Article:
JTA - When Evgeny Afineevsky began filming his Oscar-nominated documentary about Ukraine’s revolution, he thought he was in for a fun project full of song and dance, oddly enough.
- Hungarian Holocaust drama 'Son of Saul' nominated for best foreign language Oscar
- Meet the Orthodox Star of Oscar-Nominated 'Son of Saul'
- Oscar gift bag with luxury Israel trip not approved by Academy, suit claims
Afineevsky, a 43-year-old Russian-born director who served in the Israeli army, says his first days in Kiev in 2013 were “one big festival,” with people singing and playing musical instruments in Maidan, the square that was the birthplace of the upheaval.
Yet as the fighting intensified in the winter of 2013-14, Afineevsky found himself risking his life amid savage urban fighting that he documented in “Winter on Fire,” a Netflix production in contention for best documentary feature at the Academy Awards ceremony February 28 in Los Angeles.
“When the bullets started flying, I saw the courage of the people around me who stayed, and realized I could not leave, either,” he told JTA.
Afineevsky, who has lived in Los Angeles since 1999, spent three months filming the urban battlefield where some 150 people died and thousands were wounded in a war that wound up toppling the government of President Viktor Yanukovych. Over the course of 97 minutes, the film offers a day-by-day account of the conflict’s escalation to the extreme violence that Ukrainian police used against protesters.
After Netflix purchased the film and offered it to millions of subscribers in dozens of countries in October, Afineevsky became something of a national hero in Ukraine. In November he received the Cross of Ivan Mazepa from President Petro Poroshenko, whose ascent to power in 2014 was precipitated by the Maidan protests.
As a Russian Jew, Afineevsky concedes he is not the obvious choice as spokesman for the Ukrainian revolution. Sparked by resentment over Russia’s creeping influence over the Yanukovych regime, the revolution was supported by many Ukrainian Jews who wished to see their country draw closer to Europe. But others opposed it out of concern that surging Ukrainian nationalism could provide a platform for anti-Jewish sentiment, a fear aggravated by the glorification of Nazi collaborators at Maidan as national heroes.
Despite the polarizing debate provoked by the uprising, Afineevsky, who launched his career in the movie business working with the late Israeli-born Hollywood producer Menahem Golan, says he tried to focus on the unity achieved at Maidan instead of the cultural fault lines it exposed.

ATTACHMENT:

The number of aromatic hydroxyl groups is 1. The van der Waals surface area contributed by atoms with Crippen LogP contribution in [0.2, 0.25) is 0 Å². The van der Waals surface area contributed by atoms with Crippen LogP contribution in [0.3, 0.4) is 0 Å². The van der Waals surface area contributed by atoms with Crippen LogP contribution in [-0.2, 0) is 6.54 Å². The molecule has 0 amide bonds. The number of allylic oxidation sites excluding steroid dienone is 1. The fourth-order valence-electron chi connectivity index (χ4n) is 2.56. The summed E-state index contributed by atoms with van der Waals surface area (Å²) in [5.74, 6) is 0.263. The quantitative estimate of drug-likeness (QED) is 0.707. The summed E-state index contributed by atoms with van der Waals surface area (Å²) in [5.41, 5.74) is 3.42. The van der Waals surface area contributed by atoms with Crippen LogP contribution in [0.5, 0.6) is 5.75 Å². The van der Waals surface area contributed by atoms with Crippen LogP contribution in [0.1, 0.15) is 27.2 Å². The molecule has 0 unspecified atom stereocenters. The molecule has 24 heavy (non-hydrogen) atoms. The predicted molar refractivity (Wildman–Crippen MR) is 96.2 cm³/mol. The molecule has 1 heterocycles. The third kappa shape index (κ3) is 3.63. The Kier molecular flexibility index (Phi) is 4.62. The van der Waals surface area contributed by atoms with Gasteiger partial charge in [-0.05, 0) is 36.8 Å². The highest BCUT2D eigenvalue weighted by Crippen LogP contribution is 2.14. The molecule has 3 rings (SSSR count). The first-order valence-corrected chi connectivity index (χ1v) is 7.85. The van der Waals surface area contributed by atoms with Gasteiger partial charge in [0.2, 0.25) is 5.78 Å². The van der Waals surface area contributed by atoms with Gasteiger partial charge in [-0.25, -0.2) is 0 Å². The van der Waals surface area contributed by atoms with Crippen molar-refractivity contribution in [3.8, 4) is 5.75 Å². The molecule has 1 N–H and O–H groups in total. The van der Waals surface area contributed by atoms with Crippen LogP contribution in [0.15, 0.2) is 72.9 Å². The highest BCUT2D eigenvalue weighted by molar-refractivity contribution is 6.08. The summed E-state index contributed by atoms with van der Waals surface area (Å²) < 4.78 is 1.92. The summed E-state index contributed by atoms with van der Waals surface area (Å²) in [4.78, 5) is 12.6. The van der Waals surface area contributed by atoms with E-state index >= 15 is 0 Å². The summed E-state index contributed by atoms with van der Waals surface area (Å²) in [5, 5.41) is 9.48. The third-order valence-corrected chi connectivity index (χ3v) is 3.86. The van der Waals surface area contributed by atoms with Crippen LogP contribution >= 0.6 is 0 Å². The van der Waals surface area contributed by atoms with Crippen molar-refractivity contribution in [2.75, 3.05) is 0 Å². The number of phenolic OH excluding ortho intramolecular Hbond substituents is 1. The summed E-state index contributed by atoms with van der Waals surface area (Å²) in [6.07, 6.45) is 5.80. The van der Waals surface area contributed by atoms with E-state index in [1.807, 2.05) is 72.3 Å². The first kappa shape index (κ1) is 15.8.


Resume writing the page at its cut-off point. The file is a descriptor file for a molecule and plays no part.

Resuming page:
“I saw and filmed Ukrainian imams, priests, Jews and nationalists working as one to build a better future for themselves and their country,” said Afineevsky, who served in the Israel Defense Forces for three years after immigrating to Israel in 1991 from Kazan, 450 miles east of Moscow. “As someone who comes from Israel, I think that message of solidarity is a sign we in the Middle East can also overcome ethnic and religious differences.”
“Winter on Fire” has many scenes that demonstrate Maidan’s role as a melting pot. But perhaps the film’s most striking element is its sequences documenting the wanton use of force by the Berkut, the black-clad special police units that Yanukovych unleashed on the protesters.
In one scene, six troops are seen brutally beating an unarmed man while he lies on the ground covering his face. As additional troops pass him, each officer pauses briefly to hit the man with his baton. The man eventually loses consciousness and is left for dead.
In another, a boy of 13 is seen participating in the revolutionaries’ fight against police, hurling stones at them as they respond with a volley of live ammunition.
“The brutality in ‘Winter on Fire’ puts into perspective attempts to demonize Israel as an oppressive regime bent on using force simply by showing what such an evil regime really looks like,” said Lati Grobman, the film’s co-producer and, like Afineevsky, a Russia-born Israeli-American.
“Winter on Fire” is hardly a balanced take on the events of 2013-14. It offers no insight into how the Berkut troops feel about being ordered to fire on their countrymen. Nor does it examine the participation of child combatants in the fighting or the massive involvement in the protests of the xenophobic Ukrainian far right.
And it faces stiff competition at the Oscars — not least from “Amy,” the acclaimed documentary about the British-Jewish singer Amy Winehouse, who died in 2011 of problems connected to her drug and alcohol addictions. Afineevsky is also up against “What Happened, Miss Simone?” — a film about the singer Nina Simone directed by the American Jewish filmmaker Liz Garbus.
“We are at a bit of a disadvantage at the Oscars,” Grobman conceded. “These other films are driven by stars with powerful, relatable personalities. Our only star is the Ukrainian people.”